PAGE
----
5

Fitting extreme value distributions to the Zambezi river flood water levels recorded at Katima Mulilo in Namibia.

Kamwi, Innocent Silibelo January 2005 (has links)
The aim of this research project was to estimate parameters for the distribution of annual maximum flood levels for the Zambezi River at Katima Mulilo. The estimation of parameters was done by using the maximum likelihood method. The study aimed to explore data of the Zambezi's annual maximum flood heights at Katima Mulilo by means of fitting the Gumbel, Weibull and the generalized extreme value distributions and evaluated their goodness of fit.
6

A solution of the two parameter gamma model to relate unit hydrograph features to basin characteristics

Cruise, James Franklin 07 July 2010 (has links)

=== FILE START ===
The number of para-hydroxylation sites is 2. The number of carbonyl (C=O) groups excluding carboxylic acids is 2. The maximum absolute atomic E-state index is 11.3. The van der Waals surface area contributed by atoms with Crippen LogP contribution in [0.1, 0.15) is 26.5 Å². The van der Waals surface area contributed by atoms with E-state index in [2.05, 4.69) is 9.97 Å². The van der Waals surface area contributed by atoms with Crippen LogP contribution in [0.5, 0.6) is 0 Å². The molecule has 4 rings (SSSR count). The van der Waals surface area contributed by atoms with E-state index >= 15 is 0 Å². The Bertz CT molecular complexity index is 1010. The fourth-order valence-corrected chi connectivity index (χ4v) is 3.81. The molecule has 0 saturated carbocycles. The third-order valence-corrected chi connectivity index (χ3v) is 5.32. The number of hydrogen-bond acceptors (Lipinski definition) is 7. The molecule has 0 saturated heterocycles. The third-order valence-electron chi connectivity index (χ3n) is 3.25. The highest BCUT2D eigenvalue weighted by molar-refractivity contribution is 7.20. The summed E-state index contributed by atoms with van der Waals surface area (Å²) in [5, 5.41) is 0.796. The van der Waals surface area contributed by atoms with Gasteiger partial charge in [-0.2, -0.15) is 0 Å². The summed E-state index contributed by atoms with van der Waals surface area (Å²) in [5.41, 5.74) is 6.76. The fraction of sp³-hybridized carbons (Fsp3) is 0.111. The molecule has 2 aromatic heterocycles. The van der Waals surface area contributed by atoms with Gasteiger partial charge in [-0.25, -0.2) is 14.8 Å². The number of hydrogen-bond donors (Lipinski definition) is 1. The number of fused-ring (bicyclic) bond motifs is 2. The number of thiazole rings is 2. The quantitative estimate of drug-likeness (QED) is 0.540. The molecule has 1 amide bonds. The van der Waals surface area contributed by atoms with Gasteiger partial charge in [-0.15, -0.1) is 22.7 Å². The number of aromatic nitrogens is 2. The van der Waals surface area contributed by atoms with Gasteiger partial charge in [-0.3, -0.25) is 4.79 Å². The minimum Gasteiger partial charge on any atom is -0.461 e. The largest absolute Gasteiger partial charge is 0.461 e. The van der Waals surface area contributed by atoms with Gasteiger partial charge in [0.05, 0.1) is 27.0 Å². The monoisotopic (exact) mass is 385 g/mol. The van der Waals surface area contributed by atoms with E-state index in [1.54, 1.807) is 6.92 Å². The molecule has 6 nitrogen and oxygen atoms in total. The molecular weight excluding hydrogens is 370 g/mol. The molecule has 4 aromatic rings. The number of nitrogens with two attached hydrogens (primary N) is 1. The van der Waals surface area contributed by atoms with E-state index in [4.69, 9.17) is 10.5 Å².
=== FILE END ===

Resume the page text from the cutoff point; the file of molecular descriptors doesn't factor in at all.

The problem of correlating unit hydrograph features to topographic and man-made basin characteristics received attention in this report. The unit graph features considered herein were the peak discharge and the time lag of basin response. In order to facilitate the desired regression analysis, the two-parameter gamma model proposed by Edson was utilized in the investigation. The parameters of the model were obtained by the simultaneous solution of the equations for unit graph peak and lag using observed unit hydrographs for 16 basins in the Piedmont region of North Carolina and 14 basins located in Northern Virginia. In the opinion of many, these parameters are a better measure of the complex relationship which exists between the runoff from a basin and the topographic features of that basin than are the values of the unit graph peak and lag time themselves. The basin characteristics utilized in the investigation were: basin area, length of the longest streamcourse in the basin, average stream slope between points 10 percent and 85 percent downstream of the headwaters, and the percent of the impervious area contained in the basin. This last factor served as a measure of the amount of urban development present in the watershed. The investigation was hampered by a regrettable lack of sufficient data to derive regression equations of good reliability. This fact was due to the reduction of the data into groups by narrow geographical ranges. Thus, the number of stations available for analysis in anyone group was insufficient for purposes of a reliable regression analysis. From the investigation, it appears that the most significant basin characteristics affecting runoff are length, slope, and urban development. The strongest regression equations were derived using those three characteristics. It appears that the length and slope factors give better results when combined in the form (L/√S). / Master of Science